"Fire Island?" Micah asked causing the first in a series of responses that made the moment more and more awkward and less and less sexual. "Oh no. I don't believe in Fire Island. Not like it's a mythical place. I just think it's awful." To say that things went downhill from here is to understate the avalanche nature of the conversation. Micah was a perfectly nice investment banker ("Of course you are") who lives in Chelsea ("Naturally!") and was just trying to be kind and get to know someone. His first mistake was making that someone me.

In an effort to not portray myself as completely rotten, I think I had some nice moments with Chris and Josh, who I met at their Halloween party. Chris and I shared a few laughs at Rob Banning's holiday pretty boy bacchanal and last night at The Ritz, Josh and I had a moment making faces of mock embarrassment at two mid-century gays grinding so intensely on the dance floor I worried their crotches might become fire hazards. I even realized on the train home that Josh and I had met before his Halloween party on the R Family cruise to Canada in July where he was one of Rosie's Broadway Boys and I was the guy at the all-you-can-eat buffet every four hours. So I do have the capacity to make nice to people even with my appalling personality. Though I am fairly certain I kissed Joe's neck six times last night in front of the guy I am pretty sure he was on a date with, and then asked the guy to take our picture together. Eh. Nobody is perfect.

As I was making my good byes and heading for the door, I found Charlie who had left our group to pee, again surrounded by a small cluster of Survivor fans, being asked about Marcus and demanding photos, mere feet from the bathroom door. I rushed up like one of the gang. "I am a huge fan. Can I get a picture with you too?" Charlie laughed at my meanness, but as I tried to hand my camera to one of the real fans, the fan retorted, "We're not done with him yet!" I got that quick picture with him anyway and left him to be devoured by strangers. In moments like that, I relish my anonymity, my lack of politeness and my ability to go to the bathroom whenever I want.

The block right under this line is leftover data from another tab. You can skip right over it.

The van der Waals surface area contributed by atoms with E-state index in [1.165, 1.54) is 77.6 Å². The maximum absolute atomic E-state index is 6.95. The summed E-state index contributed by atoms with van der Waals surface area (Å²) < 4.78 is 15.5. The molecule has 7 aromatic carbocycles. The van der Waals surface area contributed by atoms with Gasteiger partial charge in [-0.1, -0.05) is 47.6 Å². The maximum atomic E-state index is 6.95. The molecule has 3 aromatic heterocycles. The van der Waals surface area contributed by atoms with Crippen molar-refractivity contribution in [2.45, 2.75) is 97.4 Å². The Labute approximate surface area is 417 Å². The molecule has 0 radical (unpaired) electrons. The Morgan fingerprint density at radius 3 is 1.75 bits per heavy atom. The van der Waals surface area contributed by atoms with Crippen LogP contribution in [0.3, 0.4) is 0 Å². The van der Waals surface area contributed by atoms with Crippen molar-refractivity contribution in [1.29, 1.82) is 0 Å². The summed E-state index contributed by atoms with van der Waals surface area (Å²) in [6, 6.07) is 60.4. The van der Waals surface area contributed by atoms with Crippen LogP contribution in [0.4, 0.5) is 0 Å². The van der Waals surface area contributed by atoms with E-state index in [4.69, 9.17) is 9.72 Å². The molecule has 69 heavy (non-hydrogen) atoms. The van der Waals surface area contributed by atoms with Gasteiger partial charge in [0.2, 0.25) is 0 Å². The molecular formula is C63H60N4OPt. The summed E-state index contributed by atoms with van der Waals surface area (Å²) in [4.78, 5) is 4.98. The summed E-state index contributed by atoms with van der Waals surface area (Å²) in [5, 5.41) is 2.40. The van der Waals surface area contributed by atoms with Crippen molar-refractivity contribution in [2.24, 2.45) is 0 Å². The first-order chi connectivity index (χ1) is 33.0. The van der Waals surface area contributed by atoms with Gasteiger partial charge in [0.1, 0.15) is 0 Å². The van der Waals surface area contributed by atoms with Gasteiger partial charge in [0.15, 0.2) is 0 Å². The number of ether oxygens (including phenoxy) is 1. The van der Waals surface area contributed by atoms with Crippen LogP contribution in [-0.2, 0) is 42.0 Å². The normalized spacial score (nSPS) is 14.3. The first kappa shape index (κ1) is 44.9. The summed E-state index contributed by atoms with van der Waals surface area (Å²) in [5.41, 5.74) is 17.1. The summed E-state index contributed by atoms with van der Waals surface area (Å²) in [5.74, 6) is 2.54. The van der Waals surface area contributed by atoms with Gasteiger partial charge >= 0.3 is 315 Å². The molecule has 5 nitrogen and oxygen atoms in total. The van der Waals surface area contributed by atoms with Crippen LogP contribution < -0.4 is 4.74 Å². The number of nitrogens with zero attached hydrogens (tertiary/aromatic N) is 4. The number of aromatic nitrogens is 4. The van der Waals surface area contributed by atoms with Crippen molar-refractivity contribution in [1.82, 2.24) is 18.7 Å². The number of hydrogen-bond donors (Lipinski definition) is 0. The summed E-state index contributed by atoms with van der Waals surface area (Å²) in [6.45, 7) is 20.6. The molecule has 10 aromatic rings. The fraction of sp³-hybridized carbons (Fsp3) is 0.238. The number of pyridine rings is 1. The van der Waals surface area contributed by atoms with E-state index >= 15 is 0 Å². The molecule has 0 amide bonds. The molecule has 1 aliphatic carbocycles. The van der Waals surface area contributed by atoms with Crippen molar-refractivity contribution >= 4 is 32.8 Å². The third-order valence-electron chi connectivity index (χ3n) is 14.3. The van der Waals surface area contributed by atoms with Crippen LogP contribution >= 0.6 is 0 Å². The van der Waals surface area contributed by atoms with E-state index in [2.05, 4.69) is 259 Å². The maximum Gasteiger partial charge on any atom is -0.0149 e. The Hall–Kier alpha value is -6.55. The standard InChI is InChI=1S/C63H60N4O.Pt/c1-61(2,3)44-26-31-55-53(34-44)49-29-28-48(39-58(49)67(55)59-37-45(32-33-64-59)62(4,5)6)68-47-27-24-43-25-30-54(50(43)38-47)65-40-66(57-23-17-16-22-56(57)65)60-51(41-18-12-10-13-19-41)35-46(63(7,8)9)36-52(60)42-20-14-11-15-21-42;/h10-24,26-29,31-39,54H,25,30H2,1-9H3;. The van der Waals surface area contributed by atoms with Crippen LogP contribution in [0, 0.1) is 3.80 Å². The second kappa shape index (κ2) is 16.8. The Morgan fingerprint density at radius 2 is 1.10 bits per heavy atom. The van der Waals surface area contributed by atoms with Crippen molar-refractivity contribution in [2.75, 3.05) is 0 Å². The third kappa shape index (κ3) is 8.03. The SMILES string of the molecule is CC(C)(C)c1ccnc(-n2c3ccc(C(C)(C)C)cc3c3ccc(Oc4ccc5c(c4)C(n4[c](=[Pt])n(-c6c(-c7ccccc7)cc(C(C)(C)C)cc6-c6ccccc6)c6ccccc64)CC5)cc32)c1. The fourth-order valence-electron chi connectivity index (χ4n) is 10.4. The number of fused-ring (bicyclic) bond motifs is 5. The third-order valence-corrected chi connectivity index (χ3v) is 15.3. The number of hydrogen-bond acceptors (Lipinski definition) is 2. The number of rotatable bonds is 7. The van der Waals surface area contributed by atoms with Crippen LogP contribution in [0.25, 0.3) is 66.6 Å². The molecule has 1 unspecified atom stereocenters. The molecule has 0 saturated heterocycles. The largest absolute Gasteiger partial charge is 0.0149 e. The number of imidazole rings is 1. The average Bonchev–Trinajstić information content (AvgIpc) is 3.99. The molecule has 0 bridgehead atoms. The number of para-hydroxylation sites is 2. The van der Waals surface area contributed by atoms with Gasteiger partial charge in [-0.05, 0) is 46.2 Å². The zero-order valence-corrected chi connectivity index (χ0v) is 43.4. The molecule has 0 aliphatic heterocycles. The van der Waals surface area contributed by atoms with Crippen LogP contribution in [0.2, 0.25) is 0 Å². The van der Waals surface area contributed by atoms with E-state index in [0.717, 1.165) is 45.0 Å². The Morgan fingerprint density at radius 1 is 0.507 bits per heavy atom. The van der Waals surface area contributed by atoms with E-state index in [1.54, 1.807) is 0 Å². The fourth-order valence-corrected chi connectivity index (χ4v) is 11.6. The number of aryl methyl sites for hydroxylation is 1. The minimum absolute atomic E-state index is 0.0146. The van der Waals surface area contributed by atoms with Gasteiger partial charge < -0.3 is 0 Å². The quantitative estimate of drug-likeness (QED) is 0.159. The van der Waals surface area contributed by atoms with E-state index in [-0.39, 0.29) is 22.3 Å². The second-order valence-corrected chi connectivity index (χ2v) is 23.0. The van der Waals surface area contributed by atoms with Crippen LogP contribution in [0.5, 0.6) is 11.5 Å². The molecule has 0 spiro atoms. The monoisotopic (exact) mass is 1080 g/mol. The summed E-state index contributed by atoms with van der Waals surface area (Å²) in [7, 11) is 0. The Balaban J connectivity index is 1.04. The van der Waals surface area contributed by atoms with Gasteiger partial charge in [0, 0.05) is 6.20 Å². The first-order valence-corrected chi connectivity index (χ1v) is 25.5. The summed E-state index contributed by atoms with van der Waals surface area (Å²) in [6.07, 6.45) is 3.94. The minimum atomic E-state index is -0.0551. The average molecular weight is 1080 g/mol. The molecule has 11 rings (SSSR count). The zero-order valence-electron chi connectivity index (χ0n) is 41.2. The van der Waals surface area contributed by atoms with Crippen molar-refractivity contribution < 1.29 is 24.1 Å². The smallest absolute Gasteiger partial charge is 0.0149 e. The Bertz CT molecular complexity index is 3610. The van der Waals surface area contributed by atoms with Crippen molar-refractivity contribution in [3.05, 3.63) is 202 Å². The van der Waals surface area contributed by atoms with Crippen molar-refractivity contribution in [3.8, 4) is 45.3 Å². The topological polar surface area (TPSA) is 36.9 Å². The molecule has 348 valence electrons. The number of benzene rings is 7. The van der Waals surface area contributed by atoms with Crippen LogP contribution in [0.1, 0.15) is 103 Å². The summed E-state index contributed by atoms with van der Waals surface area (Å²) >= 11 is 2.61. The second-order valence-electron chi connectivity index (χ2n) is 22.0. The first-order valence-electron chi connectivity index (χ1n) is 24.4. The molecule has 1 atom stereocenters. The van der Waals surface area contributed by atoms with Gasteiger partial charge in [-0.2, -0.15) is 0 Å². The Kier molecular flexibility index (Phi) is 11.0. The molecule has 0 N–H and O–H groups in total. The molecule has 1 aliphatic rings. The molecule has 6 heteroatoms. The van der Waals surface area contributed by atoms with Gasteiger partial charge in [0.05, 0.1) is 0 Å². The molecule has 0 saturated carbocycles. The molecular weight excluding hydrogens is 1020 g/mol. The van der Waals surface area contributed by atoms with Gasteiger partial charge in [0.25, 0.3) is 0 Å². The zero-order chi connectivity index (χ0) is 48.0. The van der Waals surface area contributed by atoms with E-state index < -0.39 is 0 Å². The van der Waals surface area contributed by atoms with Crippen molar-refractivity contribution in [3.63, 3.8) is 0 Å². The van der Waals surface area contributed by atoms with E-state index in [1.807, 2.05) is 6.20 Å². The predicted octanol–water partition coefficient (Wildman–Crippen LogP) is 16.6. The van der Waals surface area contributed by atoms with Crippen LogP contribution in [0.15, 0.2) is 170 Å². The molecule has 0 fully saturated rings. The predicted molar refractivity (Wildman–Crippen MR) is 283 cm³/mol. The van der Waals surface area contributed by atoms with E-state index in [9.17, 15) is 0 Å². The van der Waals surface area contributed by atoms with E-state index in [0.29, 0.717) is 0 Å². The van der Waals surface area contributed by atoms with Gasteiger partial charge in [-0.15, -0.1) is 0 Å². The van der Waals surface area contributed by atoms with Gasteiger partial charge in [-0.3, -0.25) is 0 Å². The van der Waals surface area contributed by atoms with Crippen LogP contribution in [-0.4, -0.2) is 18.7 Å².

Earlier, I had dinner at the Outback Steakhouse in Chelsea with Terry Goldman and his friend Romeo, in the back where the other gays were secretly eating in white trash heaven. We were talking about the choices gay men make, choosing the wrong men, or breaking up with good guys in favor of worse circumstances. "It reminds me of the old story," I told them, "about the cop walking down the sidewalk at night. He sees a man on his hands and knees under a lamppost looking around. 'Did you lose something?' the policeman asks. 'Yes. My keys.' says the man. So the policeman asks where he lost them and the man points further away to a darkened part of the sidewalk. 'If you lost the keys over there, then why are you looking here?' he asks the man, to which the man replies, 'The light is better over here.'" You can find all sorts of things where the light is bright and cheerful, just not necessarily what you are really looking for. In this circumstance, I prefer to be the cop, and just shake my head and keep walking.

1 comment:

Anonymous said...

You ARE nice in a snarky, impatient, I can't be bothered with you, you peasant, sort of way. Eternal optimists can not be trusted to always give an honest opinion. You and I are both in the Bette Davis, raised eyebrow, you've GOT to be kidding, vein. May it always be so.

Bush